As part of the proposed topology, the Intercloud Root providers would be federated, and each federated node in the Intercloud topology would independently manage “root” capabilities that would include Cloud Resources Directory Services, Trust Authority, and Presence Information. Additionally, each Intercloud Root instance will be associated with its affiliated Exchanges by defining the affiliation relationship as part of the Intercloud “root” instance.

∙ Naming

Clouds are, in the end, IP addresses on the Internet, and so the temptation is to use Domain Name Services (DNS) with a Universal Resource Naming-based (URN) naming scheme appropriate to the communications substrate, as DNS, especially Domain Name System Security Extensions (DNSSEC), contain a mechanism to return trusted addresses as a result of name resolution.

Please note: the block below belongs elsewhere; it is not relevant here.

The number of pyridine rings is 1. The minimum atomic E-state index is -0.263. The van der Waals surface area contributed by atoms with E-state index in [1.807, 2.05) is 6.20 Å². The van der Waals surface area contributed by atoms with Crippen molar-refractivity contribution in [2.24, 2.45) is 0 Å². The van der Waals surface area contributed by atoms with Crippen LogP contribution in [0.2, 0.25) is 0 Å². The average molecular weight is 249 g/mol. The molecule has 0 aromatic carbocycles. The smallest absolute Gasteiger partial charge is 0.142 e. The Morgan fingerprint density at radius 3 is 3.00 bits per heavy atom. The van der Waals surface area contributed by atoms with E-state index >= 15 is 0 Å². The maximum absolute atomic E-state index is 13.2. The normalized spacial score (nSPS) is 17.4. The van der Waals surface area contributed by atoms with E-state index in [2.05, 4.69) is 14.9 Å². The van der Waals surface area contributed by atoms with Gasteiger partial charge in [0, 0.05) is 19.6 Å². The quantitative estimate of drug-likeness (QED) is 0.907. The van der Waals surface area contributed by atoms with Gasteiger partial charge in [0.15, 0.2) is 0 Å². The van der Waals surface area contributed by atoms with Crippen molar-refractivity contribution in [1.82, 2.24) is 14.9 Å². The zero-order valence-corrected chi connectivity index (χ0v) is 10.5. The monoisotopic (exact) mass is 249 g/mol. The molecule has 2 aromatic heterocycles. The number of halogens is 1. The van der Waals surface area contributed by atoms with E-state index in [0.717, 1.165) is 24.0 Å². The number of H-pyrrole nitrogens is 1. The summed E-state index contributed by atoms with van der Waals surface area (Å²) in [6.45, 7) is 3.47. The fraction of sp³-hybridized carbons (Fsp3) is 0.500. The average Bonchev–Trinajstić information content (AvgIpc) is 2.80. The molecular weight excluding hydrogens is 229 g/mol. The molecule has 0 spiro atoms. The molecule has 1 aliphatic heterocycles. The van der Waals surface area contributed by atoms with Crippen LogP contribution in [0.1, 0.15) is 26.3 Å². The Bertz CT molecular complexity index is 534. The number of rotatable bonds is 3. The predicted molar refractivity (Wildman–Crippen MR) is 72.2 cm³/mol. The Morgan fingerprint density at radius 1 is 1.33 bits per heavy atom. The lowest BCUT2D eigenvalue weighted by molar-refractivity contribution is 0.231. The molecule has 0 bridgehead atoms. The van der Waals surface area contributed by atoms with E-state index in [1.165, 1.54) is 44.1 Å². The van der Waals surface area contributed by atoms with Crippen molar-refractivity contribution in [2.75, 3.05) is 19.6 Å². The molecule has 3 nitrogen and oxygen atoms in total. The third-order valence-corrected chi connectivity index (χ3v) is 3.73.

XMPP, the envisioned communications substrate, uses URNs for identifying a resource with which one could “chat” and establish identity. While XMPP might be the right communications substrate, a naming system more like Autonomous Systems (AS) might be more appropriate, in which case we are talking about system-to-system federation. This represents one cloud operator’s willingness to federate with another specific cloud operator, to wit, each cloud operator may have several availability zones or regions in their “cloud.” How they manage their own internal cloud, and which parts of it they choose to make available for Intercloud federation is up to them. This mechanism is very analogous to the BGP policies they have in place for network transit.

We call the cloud equivalent of AS to be CS for “Cloud System,” and continue to explore the considerations. Just as in the Internet Exchange, AS management is the job of the exchange routers or the route server. In the Intercloud architecture, CS management is the job of the Intercloud Exchange. Eventually, there will need be some kind of numbering authority for the CS names, the role for which IEEE has currently assumed.